Today is America’s birthday, and I couldn’t think of a better way to celebrate than by sharing about this beautiful country we live in. From sea to shining sea, we have amazing places to go and gorgeous things to see. I hope you’ve gotten outside to enjoy it and have a safe and happy 4th of July!
If you recall, me and my family drove ten hours to the Western Slope of Colorado recently. I’m mixing some things up as far as what days we did what to make it easier to present to you because we squeezed a lot into those four days!
As I mentioned, the breakfast at the Super 8 in Fruita was lame, but we were glad because we got to head to Palisades, one of mom’s favorite small towns, located east of Grand Junction. A man by the name of W.A. Pease had a vision of creating a farming community to rival those in the Central Valley of California. In 1884, he purchased 160 acres and persuaded others to join him. Today, Palisades is considered Colorado’s private fruit and wine country, boasting 25 wineries.
Palisades gets its name from the dramatic steep cliffs (palisades) of theMancos Shale bordering the town. Locals call them the Book Bluffs as they look like books on a shelf. All I know is the town is quaint, quiet and very friendly. We ate at the 357 Bar & Grill, and they have a wonderful outside patio with shade. Now, dogs are welcome on a case-by-case basis. I’m a celebrity, so I was welcomed with a big bowl of ice water. Should you bring your pooch, they will ensure your dog is polite, well behaved and doesn’t bark, as we should be when in public. If not, they may not let Fido join you.
Breakfast was tasty, and I had some of the best bacon ever! While we were in town, mom visited the Purple Bee and enjoyed a lovely conversation with Ronda while purchasing some soaps. If you ever visit Palisades, you know you can’t leave without buying some fruit or preserves. They specialize in peaches and cherries, so we brought some yummies back with us from the Peach Salsa stand.
Now that our tummies were full, we opted to drive through the Colorado National Monument, which we did a few years ago in the pouring rain. The storm was quite impressive, and we saw a side of the area most miss. You will need to pay an entrance fee or use your National Park’s pass to get in. Dogs are welcome only in the viewing areas and not on the hiking trails or any buildings. Since Dad wasn’t up for hiking yet, we were doing mostly a drive through anyway.
The Colorado National Monument is the brain child of John Otto who visited and fell in love with the area in 1907. He opted to stay and became an advocate for the land to be protected and become a national park. In 1911, the Colorado National Monument was established, and John Otto was the park’s caretaker until his death in 1927.
If you have been to Sedona, Arizona, the red rocks of the CNM will look familiar yet distinctly different in the plateau-canyon countryside with towering masses of sculpted rocks. The 32 square miles are more rugged and not developed. As you drive through, pay attention and look for some of the named rocks like Balanced and Window Rock.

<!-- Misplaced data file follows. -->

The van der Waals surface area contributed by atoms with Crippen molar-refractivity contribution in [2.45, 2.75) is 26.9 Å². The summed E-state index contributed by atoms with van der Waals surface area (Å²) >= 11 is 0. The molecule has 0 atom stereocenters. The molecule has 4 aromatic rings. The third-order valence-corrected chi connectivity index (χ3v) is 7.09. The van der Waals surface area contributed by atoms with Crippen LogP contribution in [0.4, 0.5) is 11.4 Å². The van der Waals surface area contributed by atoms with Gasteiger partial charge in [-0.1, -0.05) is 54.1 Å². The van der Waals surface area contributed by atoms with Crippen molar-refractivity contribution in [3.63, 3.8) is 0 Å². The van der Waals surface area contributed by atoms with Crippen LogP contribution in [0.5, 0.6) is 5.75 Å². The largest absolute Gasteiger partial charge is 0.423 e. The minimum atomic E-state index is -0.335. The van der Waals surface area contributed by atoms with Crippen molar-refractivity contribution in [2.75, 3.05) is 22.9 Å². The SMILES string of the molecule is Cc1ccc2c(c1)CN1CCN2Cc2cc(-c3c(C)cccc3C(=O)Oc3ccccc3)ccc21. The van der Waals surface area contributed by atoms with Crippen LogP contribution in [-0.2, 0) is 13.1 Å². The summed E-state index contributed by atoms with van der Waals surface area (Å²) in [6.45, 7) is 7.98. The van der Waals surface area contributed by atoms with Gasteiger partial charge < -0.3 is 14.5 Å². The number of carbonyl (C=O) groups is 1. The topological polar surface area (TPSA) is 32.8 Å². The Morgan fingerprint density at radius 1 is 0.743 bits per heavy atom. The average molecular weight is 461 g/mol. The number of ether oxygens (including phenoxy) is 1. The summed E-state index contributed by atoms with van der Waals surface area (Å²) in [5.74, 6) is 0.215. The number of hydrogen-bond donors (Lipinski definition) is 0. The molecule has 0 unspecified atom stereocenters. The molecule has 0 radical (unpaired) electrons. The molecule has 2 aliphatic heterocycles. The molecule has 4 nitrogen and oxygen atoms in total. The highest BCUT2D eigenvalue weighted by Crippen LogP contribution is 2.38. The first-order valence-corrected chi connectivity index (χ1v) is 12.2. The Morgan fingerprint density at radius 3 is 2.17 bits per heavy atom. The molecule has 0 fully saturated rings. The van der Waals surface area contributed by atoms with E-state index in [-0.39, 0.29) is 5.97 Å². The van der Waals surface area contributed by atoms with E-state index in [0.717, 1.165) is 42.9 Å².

You enter on one side of the park and drive through to the opposite side. Along the way are many places to stop and enjoy the views. Because the Western Slope of Colorado is somewhat in the middle of nowhere and not near any big cities, you won’t have the crowds here like Sedona, that is for darn sure! We love Sedona, but it is ruined now by over use.
You can get through the monument relatively quickly or you can take your time and spend the day. You choose! We spent half a day, stopping often to take pictures. The day was perfect: not too hot and not cold with some cloud cover.
We headed back to the hotel to refresh and clean up for dinner with our friend, Michael Wells. He lives in Loma (west of Grand Junction), and we got to meet his daughter, Leah (check out her tumblers!), their dogs and many other critters. The winds kicked up something fierce, and the sky turned black. Ah, the afternoon in Colorado! You can pretty much count on afternoon showers summertime in the Rockies.
We then ate at the Cattleman’s Restaurant in Loma. Well, mom and dad sat inside, and I took a nap. I did get some of mom’s prime rib, though, so no complaints from me! Our visit went quick, but we were grateful to spend time with a long-term friend. He’s known mom and dad longer than I have – can you believe that? Anyway, I got a little walk in at the park before bedtime. A great day was had by all. Next up, a super scenic drive and awesome nature park you won’t want to miss while in the area. Be safe and be smart. We don’t need any wild fires please.
My mom, Lorraine Bossé-Smith, is kind enough to help me share my Great Adventures, big and small. My mom is a motivational speaker, corporate trainer, executive recruiter, business consultant, coach, fitness expert, and author of nine published books. More importantly, she’s the best doggy mom ever!
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Get outside! You never know what you’ll discover, and our paths just might cross. Happy tails!